# Even numbers greater than 10 as sum of two specific odd numbers

It is well known fact that it is very hard to prove Goldbach's strong conjecture but perhaps some weaker variations can be proved(or disproved) ,so my question is: Is it true that every even number greater than 10 can be represented as the sum of an odd prime number and an odd semiprime?

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@yunone,Thanks... –  pedja Sep 13 '11 at 8:58
Have you seen Chen's theorem (en.wikipedia.org/wiki/Chen%27s_theorem) ? I don't know if that can be extended to just the prime + semiprime case, though –  yatima2975 Sep 13 '11 at 9:01
@yatima2975: That's probably as good an answer as this question will get here. (I was going to post it myself before I rechecked the comments.) –  anon Sep 13 '11 at 9:05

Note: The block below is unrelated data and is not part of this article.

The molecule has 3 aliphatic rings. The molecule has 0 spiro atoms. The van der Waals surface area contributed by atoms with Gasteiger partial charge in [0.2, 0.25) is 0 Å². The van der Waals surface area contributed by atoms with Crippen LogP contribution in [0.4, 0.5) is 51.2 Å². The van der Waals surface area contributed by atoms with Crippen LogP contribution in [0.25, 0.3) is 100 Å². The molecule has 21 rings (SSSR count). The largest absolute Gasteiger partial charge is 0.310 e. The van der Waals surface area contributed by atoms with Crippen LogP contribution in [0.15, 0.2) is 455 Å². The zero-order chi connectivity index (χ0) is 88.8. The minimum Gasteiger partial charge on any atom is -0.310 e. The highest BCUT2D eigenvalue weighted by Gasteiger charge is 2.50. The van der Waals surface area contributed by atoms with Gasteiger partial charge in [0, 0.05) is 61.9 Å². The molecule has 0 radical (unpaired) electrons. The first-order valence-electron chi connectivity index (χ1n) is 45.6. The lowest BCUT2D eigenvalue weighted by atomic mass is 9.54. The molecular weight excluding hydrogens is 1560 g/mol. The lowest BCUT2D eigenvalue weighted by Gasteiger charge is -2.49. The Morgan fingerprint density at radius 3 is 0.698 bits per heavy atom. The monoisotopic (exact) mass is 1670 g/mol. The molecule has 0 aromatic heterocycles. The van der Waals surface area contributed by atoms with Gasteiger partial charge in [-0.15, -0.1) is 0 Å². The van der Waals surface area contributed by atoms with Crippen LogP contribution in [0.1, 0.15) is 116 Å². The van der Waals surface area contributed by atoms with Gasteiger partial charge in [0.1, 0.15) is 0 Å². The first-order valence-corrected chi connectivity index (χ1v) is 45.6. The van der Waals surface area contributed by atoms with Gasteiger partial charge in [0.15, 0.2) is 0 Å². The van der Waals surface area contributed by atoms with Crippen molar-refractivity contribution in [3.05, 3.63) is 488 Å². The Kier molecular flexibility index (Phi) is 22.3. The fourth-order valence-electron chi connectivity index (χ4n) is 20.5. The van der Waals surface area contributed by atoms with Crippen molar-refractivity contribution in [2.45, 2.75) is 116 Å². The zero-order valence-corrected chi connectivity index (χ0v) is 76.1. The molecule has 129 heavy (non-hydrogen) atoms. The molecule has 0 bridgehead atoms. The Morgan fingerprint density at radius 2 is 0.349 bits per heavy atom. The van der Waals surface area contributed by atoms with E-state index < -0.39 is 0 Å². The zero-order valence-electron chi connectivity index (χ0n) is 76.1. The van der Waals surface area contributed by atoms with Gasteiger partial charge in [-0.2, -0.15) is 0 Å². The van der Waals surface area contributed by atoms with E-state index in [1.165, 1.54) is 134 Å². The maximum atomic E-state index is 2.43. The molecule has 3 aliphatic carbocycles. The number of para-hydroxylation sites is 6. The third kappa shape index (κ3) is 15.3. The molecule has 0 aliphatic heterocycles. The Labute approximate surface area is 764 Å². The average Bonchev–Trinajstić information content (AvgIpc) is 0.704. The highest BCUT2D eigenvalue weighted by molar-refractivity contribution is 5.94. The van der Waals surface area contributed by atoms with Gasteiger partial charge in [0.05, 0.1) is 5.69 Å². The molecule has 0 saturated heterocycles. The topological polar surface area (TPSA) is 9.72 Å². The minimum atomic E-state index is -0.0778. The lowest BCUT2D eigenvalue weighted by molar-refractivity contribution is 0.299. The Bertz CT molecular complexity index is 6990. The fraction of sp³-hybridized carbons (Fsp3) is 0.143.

I wrote a small c++ program that verified the conjecture for all even numbers less than 600k and larger than 10. So perhaps it's true. –  JSchlather Sep 13 '11 at 9:12
math.utoledo.edu/~jevard/Page015.htm Has some references regarding improvements on Chen's theorem. –  JSchlather Sep 13 '11 at 11:57

9+3=12, 9+5=14, 9+7=16, 25+5=30. Are you forgetting that $p^2$ is semiprime in your code? –  JSchlather Sep 13 '11 at 9:16